Cyprus Mail

Higher post-Cobalt air fares will come down, authorities say

Passengers at Larnaca Airport

By Evie Andreou

Authorities and travel agents gave assurances on Thursday that the rise in air fares to popular destinations right after the Cyprus-based air carrier Cobalt Air closed down last week, is temporary as other airlines are now offering more seats.

The reassurances came after the Cyprus-Greece business association expressed concerns over the steep rise in ticket prices for flights between the two countries after Cobalt’s demise.

The association said that air fares from Cyprus to Athens and Thessaloniki had soared, causing discontent among its members, many of whom have to regularly travel between the two countries. In some instances, tickets cost more than €300, the association said. They called on the government to step in and invite other air carriers to increase flights between Cyprus and Greece.

Both the permanent secretary of the transport ministry and the head of the travel agents’ association have given reassurances that prices would drop.

“It was natural, after the closing of an airline for the price of air tickets to rise,” the transport ministry’s permanent secretary, Alecos Michaelides told state broadcaster Cybc.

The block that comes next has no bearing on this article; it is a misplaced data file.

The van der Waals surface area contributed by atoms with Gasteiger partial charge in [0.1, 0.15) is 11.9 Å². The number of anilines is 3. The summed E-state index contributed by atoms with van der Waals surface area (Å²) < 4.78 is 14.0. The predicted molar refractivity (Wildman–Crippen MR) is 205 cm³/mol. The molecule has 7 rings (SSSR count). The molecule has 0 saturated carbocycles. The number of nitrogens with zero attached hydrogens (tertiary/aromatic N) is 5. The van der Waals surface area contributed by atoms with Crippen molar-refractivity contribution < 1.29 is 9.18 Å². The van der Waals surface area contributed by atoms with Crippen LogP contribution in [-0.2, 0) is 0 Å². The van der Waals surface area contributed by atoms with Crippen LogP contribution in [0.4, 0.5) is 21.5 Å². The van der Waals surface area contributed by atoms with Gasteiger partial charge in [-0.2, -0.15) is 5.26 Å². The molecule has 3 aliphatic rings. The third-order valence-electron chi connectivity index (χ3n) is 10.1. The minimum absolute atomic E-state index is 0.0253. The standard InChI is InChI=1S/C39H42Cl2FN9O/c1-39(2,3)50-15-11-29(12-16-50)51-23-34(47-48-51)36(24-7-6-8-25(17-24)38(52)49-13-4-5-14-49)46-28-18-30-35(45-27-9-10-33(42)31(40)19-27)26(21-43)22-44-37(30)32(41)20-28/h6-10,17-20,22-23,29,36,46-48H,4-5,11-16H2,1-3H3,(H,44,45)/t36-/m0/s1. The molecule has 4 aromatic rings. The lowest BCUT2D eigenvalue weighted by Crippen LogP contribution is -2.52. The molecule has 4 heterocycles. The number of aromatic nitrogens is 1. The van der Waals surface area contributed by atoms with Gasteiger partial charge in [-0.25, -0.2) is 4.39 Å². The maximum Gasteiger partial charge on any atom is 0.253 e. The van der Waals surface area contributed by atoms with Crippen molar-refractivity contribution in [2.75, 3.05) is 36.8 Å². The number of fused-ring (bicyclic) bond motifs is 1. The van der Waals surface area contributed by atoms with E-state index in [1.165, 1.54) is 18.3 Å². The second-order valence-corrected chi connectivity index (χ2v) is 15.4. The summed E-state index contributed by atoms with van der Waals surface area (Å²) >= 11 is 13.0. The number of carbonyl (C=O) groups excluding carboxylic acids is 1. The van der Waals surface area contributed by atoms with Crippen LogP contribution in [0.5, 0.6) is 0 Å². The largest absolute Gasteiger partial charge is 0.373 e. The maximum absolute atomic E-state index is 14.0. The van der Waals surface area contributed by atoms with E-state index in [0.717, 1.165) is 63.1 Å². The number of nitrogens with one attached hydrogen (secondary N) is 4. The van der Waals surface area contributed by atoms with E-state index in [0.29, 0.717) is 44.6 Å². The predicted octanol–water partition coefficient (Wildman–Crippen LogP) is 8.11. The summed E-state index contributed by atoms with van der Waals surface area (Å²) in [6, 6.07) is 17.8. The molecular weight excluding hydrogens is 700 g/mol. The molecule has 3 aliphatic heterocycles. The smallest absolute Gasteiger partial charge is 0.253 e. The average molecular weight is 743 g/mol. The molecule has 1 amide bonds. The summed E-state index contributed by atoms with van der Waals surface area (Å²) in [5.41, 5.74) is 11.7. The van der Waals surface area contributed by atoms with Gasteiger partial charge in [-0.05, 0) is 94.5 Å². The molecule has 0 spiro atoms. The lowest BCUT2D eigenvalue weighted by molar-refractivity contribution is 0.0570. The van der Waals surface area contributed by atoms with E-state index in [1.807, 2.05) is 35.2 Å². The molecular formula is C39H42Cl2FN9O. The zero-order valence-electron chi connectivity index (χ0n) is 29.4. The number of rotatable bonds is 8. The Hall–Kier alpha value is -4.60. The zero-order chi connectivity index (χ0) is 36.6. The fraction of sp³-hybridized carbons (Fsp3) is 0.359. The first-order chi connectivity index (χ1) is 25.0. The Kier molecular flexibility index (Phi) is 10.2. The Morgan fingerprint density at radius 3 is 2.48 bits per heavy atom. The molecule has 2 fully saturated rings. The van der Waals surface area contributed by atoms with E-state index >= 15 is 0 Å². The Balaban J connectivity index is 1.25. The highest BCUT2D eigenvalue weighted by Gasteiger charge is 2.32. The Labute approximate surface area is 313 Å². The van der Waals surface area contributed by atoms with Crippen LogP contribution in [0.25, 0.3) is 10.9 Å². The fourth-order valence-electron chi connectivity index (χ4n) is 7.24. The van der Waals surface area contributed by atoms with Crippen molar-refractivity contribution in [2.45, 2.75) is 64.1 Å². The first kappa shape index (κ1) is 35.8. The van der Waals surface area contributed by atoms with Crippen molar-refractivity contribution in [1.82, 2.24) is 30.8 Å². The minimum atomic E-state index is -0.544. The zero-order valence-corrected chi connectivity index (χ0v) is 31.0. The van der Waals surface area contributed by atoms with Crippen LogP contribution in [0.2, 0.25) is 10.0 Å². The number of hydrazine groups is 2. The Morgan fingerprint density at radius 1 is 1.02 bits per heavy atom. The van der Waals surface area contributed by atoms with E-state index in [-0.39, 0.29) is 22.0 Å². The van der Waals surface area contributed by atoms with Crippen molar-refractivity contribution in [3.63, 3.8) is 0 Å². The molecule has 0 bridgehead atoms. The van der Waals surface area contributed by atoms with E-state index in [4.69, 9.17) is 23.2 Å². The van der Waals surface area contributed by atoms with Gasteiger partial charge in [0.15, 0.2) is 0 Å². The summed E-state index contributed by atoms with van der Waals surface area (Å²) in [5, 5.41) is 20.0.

He added however, that prices, mainly concerning Greece, had begun to drop after the announcement by another air carrier that it was increasing its flights to that country. A second airline announced that it too would increase flights to Greece.

Michaelides said that earlier in the day, a search for air tickets to Greece yielded results for fares as cheap as €50.  “If someone is looking to book tickets for later dates, they will see that the prices are the same as before,” he said.

The head of the travel agents’ association, Vasilis Stamataris, urged the public to be patient and give airlines time to do the necessary procedures to fill the gap left by Cobalt.

He said that the rise in prices to popular destinations such as Greece and the UK was due to the fact that a large number of seats were no longer available when Cobalt closed down.

“We call for patience, to give some time so that the gap is filled,” Stamataris told the Cyprus Mail. He added that it takes some time for airlines to increase their flights to existing destinations or introduce new ones.

“I am sure that there will be improvement in a few weeks’ time,” he said.

If however, Stamataris said, someone was looking to book tickets to travel between Friday and Sunday to Greece, when there is always high demand, the prices will naturally be higher. He urged consumers who are not set on travelling to Greece on specific dates, to look for tickets for later dates.


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